Sunday, February 25, 2007

Overzealous

Note to self: Don’t come home and dive into an intense hour of singing after eating a huge brunch, no matter how inspired you might be after reading this month’s Opera News. Just don’t.

I have the worse case of heartburn I’ve had in months. Ouch!!

What was so inspiring? Here are some quotes:

Emily Pulley on rhetoric: “Professor Como said that the basis of good rhetoric – you know, the kind we never hear anymore – is to be a reliable source, speak the truth and love your audience. And something in my mind clicked. That’s the kind of singer I want to be.”

Diana Damrau on Aithra: “I’m looking forward not only to sing this but to play this role!” Opera can also be about the words!!

From a review of LHL’s Neruda Songs: “[Regardless of] the music on offer…, the mezzo could create for her listeners the illusion of complete spontaneity; she made every word and every not her own, performing with the commitment and pride of an artist who was delivering a piece that had been written just for her.”

Also, I’m sure I’m not the only singer who “does the math” about other singer’s ages when reading biographical articles. We all wonder how we’re doing, whether we’re on a track to achieve the same level of success by the same age. Of course, we know that each track is different, everyone gets to their peak at a different time, blah blah blah, but we can’t help but compare. I was inspired by doing the math on Emily Pulley, who reveals that she will turn 40 this year; she made her Met debut in a small role in 1993 (she was also a Met Competition winner that year), so at age 26. In the last 14 years, she has slowly worked her way from that small role to a full plate of roles at top houses and a reputation for success in American opera. We younger singers very easily forget that success isn’t handed to us right out of grad school, or right after a summer at a top YAP, or even after signing our first Met contract. It’s a long time coming. We work now to achieve later, if that makes any sense.

After all this, plus a few pages of Song of the Lark, I was ready to come home and get down to business! But my poor overstuffed belly didn’t appreciate getting pushed around by my overzealous diaphragm and abs, and now I have heartburn. So it’s armchair work for the rest of the night: L’elisir translations and diction work. Also very important steps towards achieving that success, but not quite as viscerally fulfilling as singing scales and arpeggios…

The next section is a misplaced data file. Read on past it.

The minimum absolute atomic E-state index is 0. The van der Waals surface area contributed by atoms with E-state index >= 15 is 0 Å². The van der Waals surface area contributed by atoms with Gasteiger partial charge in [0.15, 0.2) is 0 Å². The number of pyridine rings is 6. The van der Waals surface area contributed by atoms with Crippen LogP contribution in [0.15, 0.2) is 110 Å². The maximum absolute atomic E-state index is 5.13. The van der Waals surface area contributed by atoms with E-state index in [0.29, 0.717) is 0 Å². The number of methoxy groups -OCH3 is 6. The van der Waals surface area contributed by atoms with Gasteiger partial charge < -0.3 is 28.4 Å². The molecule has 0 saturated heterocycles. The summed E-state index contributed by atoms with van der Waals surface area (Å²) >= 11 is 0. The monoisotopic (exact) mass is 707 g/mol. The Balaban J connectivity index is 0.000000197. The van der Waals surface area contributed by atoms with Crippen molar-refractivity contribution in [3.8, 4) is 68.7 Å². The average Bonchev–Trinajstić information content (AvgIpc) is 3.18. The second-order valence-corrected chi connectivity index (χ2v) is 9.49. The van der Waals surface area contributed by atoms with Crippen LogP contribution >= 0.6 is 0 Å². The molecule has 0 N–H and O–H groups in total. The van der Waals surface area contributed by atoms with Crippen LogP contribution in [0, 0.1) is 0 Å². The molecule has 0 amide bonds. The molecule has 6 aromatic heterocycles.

5 comments:

southern gal said...

a mature thing to realize = that it's not overnight!

and doing spadework! the thing about the piano is that my arms and fingers dont wear out as early as my voice would... so i often get up with sore shoulders!

learning to take breaks - 20-30-40 mins tops at a time is the trick but its hard sometimes - although I have found that i can practice for far longer if i take breaks and get more accomplished at different levels - just as long as i stay away from the computer and blogs! oi can they eat up the time!

good luck with the snow!

Anonymous said...

Pepcid Complete is the best (and only) thing I've found for curing heartburn once it's already happened. I rarely get heartburn (I take Nexium to eliminate that potential) anymore, but in those very rare cases, chewing one Pepcid Complete tablet has *always* worked for me. And if it can work for me, it can work for anyone.

ACB said...

Thanks, Anon! Maalox works for me these days, plus a supported yoga pose for about 10 minutes (lying on my back with a bolster under my shoulder blades).

I used to take a Zantac 150 every day and still have flareups from time to time. But, as it turned out, my heartburn was almost entirely stress related, and when I moved from Seattle, it went away. I don't take anything these days, and only have these episodes when I overdo it...

Funny thing, the mind-body connection!

Mme A said...

Forget the heartburn; where did you have brunch?

Scatterbrained Seal said...

Speaking of different tracks and such, I'm constantly worried that I'm singing rep that's too difficult for me. Is there a way to tell? For example, I'm currently working on the Count's recit/aria Hai gia vinta la causa...Vedro mentrio sospiro. None of it feels difficult (it's actually sounding very good), but the F# at the end is definitely tough. I know I need to learn how to sing those notes, and I'm not worried that this aria is too much, but what do you think?

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